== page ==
Newspaper logo  
 
 
Local News & Opinion

Ref. : Civic Events

Ref. : Arts & Education Events

Ref. : Public Service Notices

Travel
Books, Films, Arts & Education
Letters
Open Letters:

Ref. : Letters to the editor

Health Care & Environment

04.20 Turning Ethiopia's desert green

04.20 There's a Place That's Nearly Perfect for Growing Food. It's Not California. [map graphics]

04.20 Carbon reserves held by top fossil fuel companies soar

04.20 Revealed: government knew of farm poisoning risk but failed to act

04.19 How America Reduced Its Healthcare Spending by $2 Trillion

04.19 Seven things you need to know about sustainable smart technology

04.19 'Mysterious' disease kills 18 in Nigeria

04.18 Litigation Instead Of Leadership

04.18 4 surprising reasons why clean energy is gaining on fossil fuels

04.18 Sustainable development must prioritise women's sexual health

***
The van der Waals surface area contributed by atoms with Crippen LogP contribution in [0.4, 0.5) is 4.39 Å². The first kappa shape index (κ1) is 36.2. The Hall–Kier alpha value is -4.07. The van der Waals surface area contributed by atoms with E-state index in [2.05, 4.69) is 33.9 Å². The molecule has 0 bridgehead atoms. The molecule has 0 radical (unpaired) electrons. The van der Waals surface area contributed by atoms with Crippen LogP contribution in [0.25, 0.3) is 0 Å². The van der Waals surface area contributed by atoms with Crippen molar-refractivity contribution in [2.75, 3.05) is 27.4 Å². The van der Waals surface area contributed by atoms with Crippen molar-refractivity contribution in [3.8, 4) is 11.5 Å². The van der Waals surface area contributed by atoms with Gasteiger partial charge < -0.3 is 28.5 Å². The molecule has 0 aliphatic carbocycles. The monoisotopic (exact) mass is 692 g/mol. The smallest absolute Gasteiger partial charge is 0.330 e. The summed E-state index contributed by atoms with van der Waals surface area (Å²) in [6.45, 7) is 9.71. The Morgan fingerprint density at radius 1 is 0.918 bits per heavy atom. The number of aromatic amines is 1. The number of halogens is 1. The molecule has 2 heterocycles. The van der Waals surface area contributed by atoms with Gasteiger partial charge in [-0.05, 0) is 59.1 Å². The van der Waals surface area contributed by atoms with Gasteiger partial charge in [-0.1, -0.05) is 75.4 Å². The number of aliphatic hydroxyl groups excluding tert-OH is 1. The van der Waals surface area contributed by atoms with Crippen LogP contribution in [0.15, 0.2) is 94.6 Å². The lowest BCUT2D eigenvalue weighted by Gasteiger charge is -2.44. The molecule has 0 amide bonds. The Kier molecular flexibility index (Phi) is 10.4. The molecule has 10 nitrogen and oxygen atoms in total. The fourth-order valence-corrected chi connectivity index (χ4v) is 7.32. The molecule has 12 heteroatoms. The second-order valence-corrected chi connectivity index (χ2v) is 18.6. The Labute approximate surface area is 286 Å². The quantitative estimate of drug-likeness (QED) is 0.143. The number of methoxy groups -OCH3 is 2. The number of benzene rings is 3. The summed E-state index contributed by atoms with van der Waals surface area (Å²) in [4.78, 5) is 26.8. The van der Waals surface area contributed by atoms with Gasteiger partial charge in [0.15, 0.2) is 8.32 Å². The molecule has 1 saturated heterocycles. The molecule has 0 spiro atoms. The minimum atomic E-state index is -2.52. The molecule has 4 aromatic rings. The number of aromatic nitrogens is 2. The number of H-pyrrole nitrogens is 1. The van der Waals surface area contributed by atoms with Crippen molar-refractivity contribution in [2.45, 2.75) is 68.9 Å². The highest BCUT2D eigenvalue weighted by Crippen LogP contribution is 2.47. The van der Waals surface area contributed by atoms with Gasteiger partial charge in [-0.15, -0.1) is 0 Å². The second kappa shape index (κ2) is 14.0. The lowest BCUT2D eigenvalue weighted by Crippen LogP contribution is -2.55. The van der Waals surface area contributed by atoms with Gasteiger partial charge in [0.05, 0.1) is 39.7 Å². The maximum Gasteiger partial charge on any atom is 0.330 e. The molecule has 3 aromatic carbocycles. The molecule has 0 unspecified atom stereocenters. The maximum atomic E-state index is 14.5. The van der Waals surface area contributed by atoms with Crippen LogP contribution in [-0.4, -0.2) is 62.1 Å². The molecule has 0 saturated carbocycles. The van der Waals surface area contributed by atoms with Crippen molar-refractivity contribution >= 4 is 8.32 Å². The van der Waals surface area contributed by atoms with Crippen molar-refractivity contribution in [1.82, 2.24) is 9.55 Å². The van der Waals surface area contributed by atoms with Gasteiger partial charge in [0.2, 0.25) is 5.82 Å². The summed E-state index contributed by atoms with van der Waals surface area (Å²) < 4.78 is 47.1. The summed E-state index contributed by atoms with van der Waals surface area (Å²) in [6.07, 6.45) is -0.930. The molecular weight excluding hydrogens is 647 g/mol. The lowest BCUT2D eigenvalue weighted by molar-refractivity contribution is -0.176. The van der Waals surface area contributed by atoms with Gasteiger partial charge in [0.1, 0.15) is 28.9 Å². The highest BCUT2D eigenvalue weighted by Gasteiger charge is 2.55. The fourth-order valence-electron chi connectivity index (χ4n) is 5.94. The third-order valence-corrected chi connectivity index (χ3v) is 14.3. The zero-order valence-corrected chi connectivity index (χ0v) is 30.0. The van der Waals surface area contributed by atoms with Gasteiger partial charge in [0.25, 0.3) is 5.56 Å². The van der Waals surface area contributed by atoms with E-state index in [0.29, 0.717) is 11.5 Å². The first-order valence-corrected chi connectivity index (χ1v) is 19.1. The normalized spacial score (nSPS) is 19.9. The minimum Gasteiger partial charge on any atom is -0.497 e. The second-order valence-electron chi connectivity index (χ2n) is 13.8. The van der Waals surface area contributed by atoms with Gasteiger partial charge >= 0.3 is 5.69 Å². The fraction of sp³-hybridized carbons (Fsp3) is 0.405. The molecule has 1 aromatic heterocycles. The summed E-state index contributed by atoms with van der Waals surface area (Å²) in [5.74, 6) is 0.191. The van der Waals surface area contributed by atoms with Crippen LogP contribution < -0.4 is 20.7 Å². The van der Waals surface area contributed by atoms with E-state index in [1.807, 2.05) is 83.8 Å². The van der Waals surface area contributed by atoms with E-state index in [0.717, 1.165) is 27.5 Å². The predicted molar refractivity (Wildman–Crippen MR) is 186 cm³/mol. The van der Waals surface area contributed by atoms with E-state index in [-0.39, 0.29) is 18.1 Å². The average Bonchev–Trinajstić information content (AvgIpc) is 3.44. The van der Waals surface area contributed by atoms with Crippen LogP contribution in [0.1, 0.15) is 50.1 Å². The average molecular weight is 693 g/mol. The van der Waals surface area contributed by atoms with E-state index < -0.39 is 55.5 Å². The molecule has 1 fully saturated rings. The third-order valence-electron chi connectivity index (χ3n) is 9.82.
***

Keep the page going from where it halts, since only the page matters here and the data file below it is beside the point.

04.18 Price on carbon key to Canada tackling global warming, say researchers

04.18 Circular economy could bring 70 percent cut in carbon emissions by 2030

News Media

Daily FAIR Blog
The Daily Howler

US Politics, Policy & Culture

04.20 Former Lehman Bros executive Kasich eyes 2016 and knocks Wall Street 'greed'

04.19 The Dangerous Myth of Appomattox

04.18 “The Ron Paul of the left”: Why Bernie Sanders is the cranky socialist 2016 needs

04.18 Texas lawmakers poised to allow the open carrying of handguns

04.17 Martin O'Malley takes shot at Clinton over gay marriage and immigration

Justice Matters

04.20 CSI Is a Lie

04.20 Ex-IMF president Rodrigo Rato arrested on criminal charges

04.17 Republicans show support for criminal justice reform in rare bipartisan push

High Crimes?
Economics, Crony Capitalism

04.20 Iceland looks at ending boom and bust with radical money plan

04.18 Supply-Side Doom in Kansas

04.17 Elizabeth Warren Throws Down Gauntlet, Calls for Genuine Financial Reform [36:48 video, she begins @ 2:51]